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Empirical evidence on Seasonalities – Inspecting the market anomalies

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  1. Introduction.
  2. Calendar anomalies and previous research.
  3. Data & methodology.
  4. Empirical results interpretation.
  5. Conclusion.
  6. References.

Anomalies, such as calendar effects, could be defined as phenomena where systematic returns patterns are observed. Partisans to informational market efficiency suggest that calendar effects are prone to disappear, as investors in the market could implement strategies in order to take advantage of these anomalous behaviors. Thus we often evocate the ?self destruction property of anomalies'. However, according to Marquering, Nisser & Valla study's over 1960 ? 2003 on DJIA, some calendar effects seem to persist, despite their publication in academic journals. In particular, ?turn of the month effect? has been persistent over the time and does not seem to have disappeared. ?Week-end effect? and ?January effect? were still persistent in the 1990's, although they seem to have progressively disappeared recently. Consequently, have the main calendar effects disappear over the time? The objective of this paper is to determine, whether or not, main calendar effects were persistent over 1998 - 2001 in several European countries and in the United States. The next section synthesizes main previous studies on calendar effects. Then section 3 describes the methodology used for our study.

[...] As this result contradicts the numerous previous studies on January Effect - positive returns were observed in January - we assume that our result is due to an accident (Actually, we have 7*12 = 84 Student tests. Thus, for significance level tests appear significant, whereas it is not the case). In February, March, April, May, June, July, October, November and December, no return's particular behaviour is observed. I. August Effect In order to test the existence of an August Effect in both France and Poland we construct the following model: , where R is the daily return, D1 represents August and D2 represents the other months. [...]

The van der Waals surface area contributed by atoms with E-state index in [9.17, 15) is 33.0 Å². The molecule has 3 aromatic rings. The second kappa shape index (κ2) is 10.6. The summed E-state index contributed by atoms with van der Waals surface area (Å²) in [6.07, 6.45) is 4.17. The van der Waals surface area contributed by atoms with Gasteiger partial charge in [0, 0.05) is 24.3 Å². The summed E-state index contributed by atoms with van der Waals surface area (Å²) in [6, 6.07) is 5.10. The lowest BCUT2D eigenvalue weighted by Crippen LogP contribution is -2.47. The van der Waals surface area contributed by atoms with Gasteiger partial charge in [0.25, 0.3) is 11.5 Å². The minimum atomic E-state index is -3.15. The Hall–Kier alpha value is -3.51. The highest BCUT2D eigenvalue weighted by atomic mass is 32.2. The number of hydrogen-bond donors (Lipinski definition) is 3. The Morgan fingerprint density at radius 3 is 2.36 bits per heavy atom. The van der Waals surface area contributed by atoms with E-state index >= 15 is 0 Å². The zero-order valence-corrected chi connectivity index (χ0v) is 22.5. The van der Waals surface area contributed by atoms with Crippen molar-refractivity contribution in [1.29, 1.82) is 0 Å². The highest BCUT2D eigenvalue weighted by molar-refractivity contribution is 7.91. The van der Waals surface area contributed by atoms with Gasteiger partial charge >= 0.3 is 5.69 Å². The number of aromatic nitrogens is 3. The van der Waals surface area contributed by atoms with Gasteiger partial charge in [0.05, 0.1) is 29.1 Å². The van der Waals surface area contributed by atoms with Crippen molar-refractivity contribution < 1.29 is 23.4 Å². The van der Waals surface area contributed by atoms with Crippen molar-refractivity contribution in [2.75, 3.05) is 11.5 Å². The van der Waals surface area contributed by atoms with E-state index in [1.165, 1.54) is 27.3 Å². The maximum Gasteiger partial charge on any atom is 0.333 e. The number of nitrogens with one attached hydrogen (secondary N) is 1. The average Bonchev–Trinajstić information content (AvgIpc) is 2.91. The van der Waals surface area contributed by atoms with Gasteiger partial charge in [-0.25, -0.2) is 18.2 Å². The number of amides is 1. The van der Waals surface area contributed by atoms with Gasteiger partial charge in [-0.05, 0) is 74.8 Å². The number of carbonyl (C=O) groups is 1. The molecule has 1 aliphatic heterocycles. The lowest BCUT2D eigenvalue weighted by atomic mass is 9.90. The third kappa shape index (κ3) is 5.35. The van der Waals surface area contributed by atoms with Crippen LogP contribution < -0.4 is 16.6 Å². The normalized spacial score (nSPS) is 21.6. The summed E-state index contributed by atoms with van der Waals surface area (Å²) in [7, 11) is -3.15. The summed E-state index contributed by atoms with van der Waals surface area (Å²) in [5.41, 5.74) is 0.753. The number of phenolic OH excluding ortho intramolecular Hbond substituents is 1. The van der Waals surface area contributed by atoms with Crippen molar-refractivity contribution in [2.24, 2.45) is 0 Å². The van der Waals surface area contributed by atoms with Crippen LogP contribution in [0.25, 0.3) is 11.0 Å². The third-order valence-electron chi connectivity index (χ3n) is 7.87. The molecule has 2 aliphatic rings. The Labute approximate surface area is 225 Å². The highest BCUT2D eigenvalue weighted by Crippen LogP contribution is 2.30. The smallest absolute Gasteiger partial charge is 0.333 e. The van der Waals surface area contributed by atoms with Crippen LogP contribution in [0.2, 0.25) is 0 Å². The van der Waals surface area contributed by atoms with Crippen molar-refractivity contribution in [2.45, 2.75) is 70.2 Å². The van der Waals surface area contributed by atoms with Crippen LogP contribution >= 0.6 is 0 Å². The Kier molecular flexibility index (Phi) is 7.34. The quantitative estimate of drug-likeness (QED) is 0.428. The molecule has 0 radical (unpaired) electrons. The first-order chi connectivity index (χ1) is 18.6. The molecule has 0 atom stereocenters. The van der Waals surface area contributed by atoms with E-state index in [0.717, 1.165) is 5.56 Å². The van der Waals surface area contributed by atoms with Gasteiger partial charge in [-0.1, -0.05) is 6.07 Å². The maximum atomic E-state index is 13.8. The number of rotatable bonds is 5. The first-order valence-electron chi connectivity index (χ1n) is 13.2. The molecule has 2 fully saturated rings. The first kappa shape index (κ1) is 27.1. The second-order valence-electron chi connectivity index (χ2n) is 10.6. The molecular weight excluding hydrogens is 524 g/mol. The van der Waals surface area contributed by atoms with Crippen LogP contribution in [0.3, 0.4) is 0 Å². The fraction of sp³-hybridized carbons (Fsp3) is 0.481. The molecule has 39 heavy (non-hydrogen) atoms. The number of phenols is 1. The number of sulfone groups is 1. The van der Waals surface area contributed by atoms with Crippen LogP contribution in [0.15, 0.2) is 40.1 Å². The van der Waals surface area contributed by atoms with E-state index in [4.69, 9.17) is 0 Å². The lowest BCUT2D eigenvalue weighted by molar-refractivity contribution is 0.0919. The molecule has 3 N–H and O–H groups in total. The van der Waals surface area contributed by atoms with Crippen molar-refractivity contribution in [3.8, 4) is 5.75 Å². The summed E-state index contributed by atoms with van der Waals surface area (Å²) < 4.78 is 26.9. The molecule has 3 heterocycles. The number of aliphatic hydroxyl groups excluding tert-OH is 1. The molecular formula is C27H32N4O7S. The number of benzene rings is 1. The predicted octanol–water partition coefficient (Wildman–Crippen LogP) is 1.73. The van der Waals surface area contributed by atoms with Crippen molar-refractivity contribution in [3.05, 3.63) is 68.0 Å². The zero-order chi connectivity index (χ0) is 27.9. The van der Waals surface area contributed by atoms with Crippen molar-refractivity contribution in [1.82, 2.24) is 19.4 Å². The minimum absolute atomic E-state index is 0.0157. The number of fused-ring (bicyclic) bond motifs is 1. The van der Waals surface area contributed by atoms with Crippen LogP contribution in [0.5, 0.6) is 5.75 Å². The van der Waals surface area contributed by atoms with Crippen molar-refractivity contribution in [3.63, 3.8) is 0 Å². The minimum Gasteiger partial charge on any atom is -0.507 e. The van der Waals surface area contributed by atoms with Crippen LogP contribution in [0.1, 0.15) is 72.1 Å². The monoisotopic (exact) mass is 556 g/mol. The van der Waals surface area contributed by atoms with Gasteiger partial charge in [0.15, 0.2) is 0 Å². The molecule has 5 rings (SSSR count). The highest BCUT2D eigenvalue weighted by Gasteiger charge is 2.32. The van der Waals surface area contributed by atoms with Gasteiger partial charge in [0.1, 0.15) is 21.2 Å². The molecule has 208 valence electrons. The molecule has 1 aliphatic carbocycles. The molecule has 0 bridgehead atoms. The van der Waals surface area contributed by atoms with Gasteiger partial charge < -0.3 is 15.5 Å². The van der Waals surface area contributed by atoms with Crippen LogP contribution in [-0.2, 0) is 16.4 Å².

[...] Our objective in this paper is not to resolve or explain these anomalies but, rather, to test if they are present in the broad European stock markets and on the NASDAC 100 stock index Data & Methodology The persistence of these anomalies are tested in seven countries (Belgium, France, United Kingdom, the United States, the Netherlands, Germany and Poland) on their respective main index (BEL 20, CAC 40, FTSE 30 IND, NASDAQ 100, AEX, DAX 30 and POLWG over a three-year period ( to 05.03 .2001), with daily data, i.e observations (As the holidays number remains very low compare to our observations number, we take it into account in our regressions). [...]


[...] While the efficient market hypothesis (EMH) is generally accepted, at least in its weak and semi-strong forms, there appears to be evidence of pocket of inefficiency supported by non-random movements in stock prices. These broad market anomalies have been well documented in the finance literature and involve seasonal regularities relating to the month of January (Rozeff and Kinney, 1976; Keim, 1983; Lakonishok and Smidt, 1988; and Wilson and Jones, 1993), the turn-of-the-month effect (Ariel, 1987), the day of the week (French, 1980), and the holidays effect (Ariel, 1990) which exhibits the greatest strength and robustness. [...]

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